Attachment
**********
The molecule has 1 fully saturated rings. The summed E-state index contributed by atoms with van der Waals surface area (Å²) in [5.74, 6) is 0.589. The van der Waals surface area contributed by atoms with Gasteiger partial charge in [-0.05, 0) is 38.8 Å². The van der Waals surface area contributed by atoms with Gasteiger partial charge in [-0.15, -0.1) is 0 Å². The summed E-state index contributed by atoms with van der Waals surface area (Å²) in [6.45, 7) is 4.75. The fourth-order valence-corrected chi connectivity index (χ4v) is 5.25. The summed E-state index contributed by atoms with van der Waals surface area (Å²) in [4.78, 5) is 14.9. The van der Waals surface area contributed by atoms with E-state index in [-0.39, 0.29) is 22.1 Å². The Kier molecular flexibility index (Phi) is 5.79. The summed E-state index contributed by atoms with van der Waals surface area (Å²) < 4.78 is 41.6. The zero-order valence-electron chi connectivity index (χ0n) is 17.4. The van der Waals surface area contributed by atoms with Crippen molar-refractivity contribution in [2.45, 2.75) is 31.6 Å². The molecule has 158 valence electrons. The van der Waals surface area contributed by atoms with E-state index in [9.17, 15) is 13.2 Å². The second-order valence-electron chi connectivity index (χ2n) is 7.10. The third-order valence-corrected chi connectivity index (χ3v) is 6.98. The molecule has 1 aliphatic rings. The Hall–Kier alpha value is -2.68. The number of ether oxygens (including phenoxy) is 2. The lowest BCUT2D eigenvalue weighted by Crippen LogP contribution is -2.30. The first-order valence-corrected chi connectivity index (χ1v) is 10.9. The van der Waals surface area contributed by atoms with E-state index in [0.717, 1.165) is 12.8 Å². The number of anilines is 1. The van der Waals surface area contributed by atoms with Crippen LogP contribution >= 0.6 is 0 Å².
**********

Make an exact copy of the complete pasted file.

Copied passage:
The molecule has 1 fully saturated rings. The summed E-state index contributed by atoms with van der Waals surface area (Å²) in [5.74, 6) is 0.589. The van der Waals surface area contributed by atoms with Gasteiger partial charge in [-0.05, 0) is 38.8 Å². The van der Waals surface area contributed by atoms with Gasteiger partial charge in [-0.15, -0.1) is 0 Å². The summed E-state index contributed by atoms with van der Waals surface area (Å²) in [6.45, 7) is 4.75. The fourth-order valence-corrected chi connectivity index (χ4v) is 5.25. The summed E-state index contributed by atoms with van der Waals surface area (Å²) in [4.78, 5) is 14.9. The van der Waals surface area contributed by atoms with E-state index in [-0.39, 0.29) is 22.1 Å². The Kier molecular flexibility index (Phi) is 5.79. The summed E-state index contributed by atoms with van der Waals surface area (Å²) < 4.78 is 41.6. The zero-order valence-electron chi connectivity index (χ0n) is 17.4. The van der Waals surface area contributed by atoms with Crippen molar-refractivity contribution in [2.45, 2.75) is 31.6 Å². The molecule has 158 valence electrons. The van der Waals surface area contributed by atoms with E-state index in [9.17, 15) is 13.2 Å². The second-order valence-electron chi connectivity index (χ2n) is 7.10. The third-order valence-corrected chi connectivity index (χ3v) is 6.98. The molecule has 1 aliphatic rings. The Hall–Kier alpha value is -2.68. The number of ether oxygens (including phenoxy) is 2. The lowest BCUT2D eigenvalue weighted by Crippen LogP contribution is -2.30. The first-order valence-corrected chi connectivity index (χ1v) is 10.9. The van der Waals surface area contributed by atoms with E-state index in [0.717, 1.165) is 12.8 Å². The number of anilines is 1. The van der Waals surface area contributed by atoms with Crippen LogP contribution >= 0.6 is 0 Å².